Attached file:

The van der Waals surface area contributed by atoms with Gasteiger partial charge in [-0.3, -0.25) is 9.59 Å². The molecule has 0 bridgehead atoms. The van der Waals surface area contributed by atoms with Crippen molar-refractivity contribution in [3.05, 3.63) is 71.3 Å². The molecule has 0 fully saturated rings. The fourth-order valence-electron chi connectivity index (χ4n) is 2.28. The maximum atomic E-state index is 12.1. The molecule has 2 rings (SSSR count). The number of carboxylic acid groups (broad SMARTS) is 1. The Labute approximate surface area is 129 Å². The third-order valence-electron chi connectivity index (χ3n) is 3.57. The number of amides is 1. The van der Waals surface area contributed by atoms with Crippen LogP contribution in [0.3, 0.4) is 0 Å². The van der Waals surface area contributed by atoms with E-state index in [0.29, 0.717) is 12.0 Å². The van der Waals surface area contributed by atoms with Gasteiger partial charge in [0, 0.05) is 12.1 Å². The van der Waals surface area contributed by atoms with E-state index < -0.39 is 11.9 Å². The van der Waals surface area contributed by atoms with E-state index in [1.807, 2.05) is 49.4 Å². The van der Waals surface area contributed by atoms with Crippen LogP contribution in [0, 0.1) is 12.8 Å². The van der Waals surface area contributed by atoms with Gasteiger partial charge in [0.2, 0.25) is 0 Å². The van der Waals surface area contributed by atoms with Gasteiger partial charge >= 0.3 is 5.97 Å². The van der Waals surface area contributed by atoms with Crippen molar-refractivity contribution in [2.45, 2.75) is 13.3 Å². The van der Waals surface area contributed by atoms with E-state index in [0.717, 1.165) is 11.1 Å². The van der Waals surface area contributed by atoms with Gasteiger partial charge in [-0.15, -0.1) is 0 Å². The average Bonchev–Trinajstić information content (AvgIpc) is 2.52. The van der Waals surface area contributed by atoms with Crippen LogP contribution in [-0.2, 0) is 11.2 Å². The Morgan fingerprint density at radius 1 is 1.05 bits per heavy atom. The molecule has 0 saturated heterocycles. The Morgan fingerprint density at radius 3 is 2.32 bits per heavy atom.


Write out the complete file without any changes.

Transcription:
The van der Waals surface area contributed by atoms with Gasteiger partial charge in [-0.3, -0.25) is 9.59 Å². The molecule has 0 bridgehead atoms. The van der Waals surface area contributed by atoms with Crippen molar-refractivity contribution in [3.05, 3.63) is 71.3 Å². The molecule has 0 fully saturated rings. The fourth-order valence-electron chi connectivity index (χ4n) is 2.28. The maximum atomic E-state index is 12.1. The molecule has 2 rings (SSSR count). The number of carboxylic acid groups (broad SMARTS) is 1. The Labute approximate surface area is 129 Å². The third-order valence-electron chi connectivity index (χ3n) is 3.57. The number of amides is 1. The van der Waals surface area contributed by atoms with Crippen LogP contribution in [0.3, 0.4) is 0 Å². The van der Waals surface area contributed by atoms with E-state index in [0.29, 0.717) is 12.0 Å². The van der Waals surface area contributed by atoms with Gasteiger partial charge in [0, 0.05) is 12.1 Å². The van der Waals surface area contributed by atoms with E-state index < -0.39 is 11.9 Å². The van der Waals surface area contributed by atoms with E-state index in [1.807, 2.05) is 49.4 Å². The van der Waals surface area contributed by atoms with Crippen LogP contribution in [0, 0.1) is 12.8 Å². The van der Waals surface area contributed by atoms with Gasteiger partial charge in [0.2, 0.25) is 0 Å². The van der Waals surface area contributed by atoms with Gasteiger partial charge >= 0.3 is 5.97 Å². The van der Waals surface area contributed by atoms with Crippen molar-refractivity contribution in [2.45, 2.75) is 13.3 Å². The van der Waals surface area contributed by atoms with E-state index in [0.717, 1.165) is 11.1 Å². The van der Waals surface area contributed by atoms with Gasteiger partial charge in [-0.15, -0.1) is 0 Å². The average Bonchev–Trinajstić information content (AvgIpc) is 2.52. The van der Waals surface area contributed by atoms with Crippen LogP contribution in [-0.2, 0) is 11.2 Å². The Morgan fingerprint density at radius 1 is 1.05 bits per heavy atom. The molecule has 0 saturated heterocycles. The Morgan fingerprint density at radius 3 is 2.32 bits per heavy atom.